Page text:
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Paper straws may not be better for the environment: study

A new study reveals that paper straws might contain potentially toxic chemicals that can harm the environment

A new study reveals that paper straws might contain chemicals that harm the environment. (Pexels)

By Team Lounge

LAST PUBLISHED 28.08.2023  |  06:00 PM IST

Paper straws are one of the popular items on the list when one talks about environmentally friendly products. Today, restaurants and cafes across the world have switched from plastic to paper straws which are assumed to be eco-friendly. However, a new study has revealed that they might contain potentially toxic chemicals and can harm the environment.

For the new study published in the journal Food Additives and Contaminants, Belgian researchers tested 39 brands of straws for a group of synthetic chemicals known as poly- and perfluoroalkyl substances (PFAS), according to an article on Taylor and Francis Online, a website which gives access to peer-reviewed journal articles. These substances are often called the ‘forever chemicals’ as they stick around for thousands of years in the environment. 

The new findings showed that most of the tested straws, including those made from paper and bamboo, contained PFAS.

Also read: ‘Forever chemicals’ found in some period products

One can find PFAS in everyday products, from clothing to non-stick pans. They are known to cause harm to people, wildlife and the environment. The most commonly found PFAS, perfluorooctanoic acid (PFOA), has been banned globally since 2020, according to the Taylor and Francis Online article. Although straws made of plant-based materials are advertised as more sustainable compared to those made from plastic, the presence of PFAS shows that this might not be true.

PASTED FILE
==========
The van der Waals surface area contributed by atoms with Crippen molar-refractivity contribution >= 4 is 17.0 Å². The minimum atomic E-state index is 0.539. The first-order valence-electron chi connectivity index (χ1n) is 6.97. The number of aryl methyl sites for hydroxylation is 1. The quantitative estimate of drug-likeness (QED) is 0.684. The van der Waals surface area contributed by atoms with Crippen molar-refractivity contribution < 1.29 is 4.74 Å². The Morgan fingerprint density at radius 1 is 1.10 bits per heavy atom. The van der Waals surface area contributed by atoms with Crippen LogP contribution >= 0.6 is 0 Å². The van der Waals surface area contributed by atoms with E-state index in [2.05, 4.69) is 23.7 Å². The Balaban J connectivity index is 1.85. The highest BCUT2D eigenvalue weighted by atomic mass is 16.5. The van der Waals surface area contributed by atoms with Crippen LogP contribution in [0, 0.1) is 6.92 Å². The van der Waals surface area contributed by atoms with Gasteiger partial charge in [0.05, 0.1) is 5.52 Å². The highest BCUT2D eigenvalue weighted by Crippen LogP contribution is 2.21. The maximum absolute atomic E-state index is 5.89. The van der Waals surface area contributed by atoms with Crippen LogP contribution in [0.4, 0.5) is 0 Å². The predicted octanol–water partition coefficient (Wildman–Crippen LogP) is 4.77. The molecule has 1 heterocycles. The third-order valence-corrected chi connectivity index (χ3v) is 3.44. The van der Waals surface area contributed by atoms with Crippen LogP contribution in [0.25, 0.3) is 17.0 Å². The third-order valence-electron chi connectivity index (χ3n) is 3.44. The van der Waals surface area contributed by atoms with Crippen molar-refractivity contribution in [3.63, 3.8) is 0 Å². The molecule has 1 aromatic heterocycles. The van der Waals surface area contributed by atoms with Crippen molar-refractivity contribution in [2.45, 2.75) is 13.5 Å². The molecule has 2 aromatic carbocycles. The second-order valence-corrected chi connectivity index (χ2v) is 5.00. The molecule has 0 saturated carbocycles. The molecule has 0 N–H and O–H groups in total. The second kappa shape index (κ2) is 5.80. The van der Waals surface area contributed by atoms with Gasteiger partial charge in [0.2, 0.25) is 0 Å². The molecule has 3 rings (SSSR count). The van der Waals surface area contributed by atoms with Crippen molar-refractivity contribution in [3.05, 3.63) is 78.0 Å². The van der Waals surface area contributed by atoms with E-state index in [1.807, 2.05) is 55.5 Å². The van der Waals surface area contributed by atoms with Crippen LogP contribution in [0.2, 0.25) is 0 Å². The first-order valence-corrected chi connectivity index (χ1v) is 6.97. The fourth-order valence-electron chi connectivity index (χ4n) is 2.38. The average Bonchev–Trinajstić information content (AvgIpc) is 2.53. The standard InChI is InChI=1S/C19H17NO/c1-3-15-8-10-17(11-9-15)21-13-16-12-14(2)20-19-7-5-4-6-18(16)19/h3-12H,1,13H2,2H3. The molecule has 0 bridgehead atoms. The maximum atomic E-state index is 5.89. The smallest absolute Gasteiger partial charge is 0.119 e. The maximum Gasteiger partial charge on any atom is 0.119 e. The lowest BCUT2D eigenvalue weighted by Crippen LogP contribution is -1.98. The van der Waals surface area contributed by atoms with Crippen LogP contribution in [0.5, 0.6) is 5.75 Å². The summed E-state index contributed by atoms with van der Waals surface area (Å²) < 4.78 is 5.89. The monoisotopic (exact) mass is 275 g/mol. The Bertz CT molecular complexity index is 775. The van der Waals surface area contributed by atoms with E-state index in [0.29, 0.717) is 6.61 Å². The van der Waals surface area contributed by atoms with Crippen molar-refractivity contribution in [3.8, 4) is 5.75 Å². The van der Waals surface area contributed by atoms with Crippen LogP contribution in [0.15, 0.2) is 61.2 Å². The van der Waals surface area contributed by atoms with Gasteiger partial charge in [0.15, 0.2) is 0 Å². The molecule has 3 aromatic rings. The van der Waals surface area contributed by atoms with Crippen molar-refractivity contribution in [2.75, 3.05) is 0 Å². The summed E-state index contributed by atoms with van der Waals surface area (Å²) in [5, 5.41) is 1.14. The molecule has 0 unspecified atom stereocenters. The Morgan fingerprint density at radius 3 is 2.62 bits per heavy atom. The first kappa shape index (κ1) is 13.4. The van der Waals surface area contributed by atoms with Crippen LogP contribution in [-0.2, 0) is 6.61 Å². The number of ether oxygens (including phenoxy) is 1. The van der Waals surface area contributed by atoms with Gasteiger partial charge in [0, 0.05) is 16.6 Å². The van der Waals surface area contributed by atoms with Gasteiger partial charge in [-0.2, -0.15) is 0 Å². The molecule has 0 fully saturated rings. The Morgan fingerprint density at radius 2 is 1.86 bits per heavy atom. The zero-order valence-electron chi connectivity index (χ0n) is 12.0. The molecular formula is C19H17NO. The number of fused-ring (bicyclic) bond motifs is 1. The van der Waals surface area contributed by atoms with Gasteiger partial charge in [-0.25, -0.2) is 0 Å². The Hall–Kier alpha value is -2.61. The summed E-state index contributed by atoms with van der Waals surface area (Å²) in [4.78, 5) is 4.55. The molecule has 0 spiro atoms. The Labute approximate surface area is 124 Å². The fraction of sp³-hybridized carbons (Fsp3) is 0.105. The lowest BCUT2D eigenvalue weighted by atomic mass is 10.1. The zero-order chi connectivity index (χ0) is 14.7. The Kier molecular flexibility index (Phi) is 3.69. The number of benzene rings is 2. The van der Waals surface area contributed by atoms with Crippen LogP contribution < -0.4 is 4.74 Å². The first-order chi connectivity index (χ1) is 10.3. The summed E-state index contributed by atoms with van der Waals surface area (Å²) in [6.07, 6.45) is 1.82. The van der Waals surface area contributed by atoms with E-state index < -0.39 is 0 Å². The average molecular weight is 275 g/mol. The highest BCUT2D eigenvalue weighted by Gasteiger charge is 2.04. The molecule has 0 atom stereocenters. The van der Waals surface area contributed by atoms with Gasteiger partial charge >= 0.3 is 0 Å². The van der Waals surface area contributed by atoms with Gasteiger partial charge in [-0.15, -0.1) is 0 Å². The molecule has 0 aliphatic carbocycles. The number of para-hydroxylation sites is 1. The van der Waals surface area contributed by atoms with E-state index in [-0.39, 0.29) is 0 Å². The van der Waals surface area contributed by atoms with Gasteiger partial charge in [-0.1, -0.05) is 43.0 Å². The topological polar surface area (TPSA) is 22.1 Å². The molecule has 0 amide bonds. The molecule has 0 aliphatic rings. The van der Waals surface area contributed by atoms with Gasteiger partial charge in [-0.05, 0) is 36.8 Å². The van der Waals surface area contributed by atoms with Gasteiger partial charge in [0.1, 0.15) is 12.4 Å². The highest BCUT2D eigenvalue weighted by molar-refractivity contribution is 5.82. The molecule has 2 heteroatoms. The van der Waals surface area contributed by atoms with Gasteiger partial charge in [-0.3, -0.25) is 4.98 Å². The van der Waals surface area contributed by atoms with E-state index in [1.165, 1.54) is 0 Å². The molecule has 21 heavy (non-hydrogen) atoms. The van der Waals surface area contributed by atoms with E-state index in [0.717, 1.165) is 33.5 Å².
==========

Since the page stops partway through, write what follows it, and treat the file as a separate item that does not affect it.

In this study, the paper straws were most likely to contain PFAS, with the chemicals detected in 90% of the brands tested, according to the statement. Notably, the chemicals were not detected in any of the steel straws tested. As the findings indicate, products promoted as sustainable or environment-friendly might not deliver on the promise entirely.

Another recent study by researchers from the University of Gothenburg examined how paper cups, which are considered to be an eco-friendly alternative to plastic cups, affect the environment. The findings revealed that a type of bioplastic, polylactide, which is used as a surface coating to make the paper cups water-resistant might be toxic, according to a Science Daily report.

According to researchers, bioplastics do not break down effectively when they end up in the environment. There is a risk that they persist in the environment and are ingested by animals and humans, causing harm to both. This indicates to a lack of research and awareness regarding sustainable solutions. 

Also read: Pacific coral reefs show increase in climate resistance: Study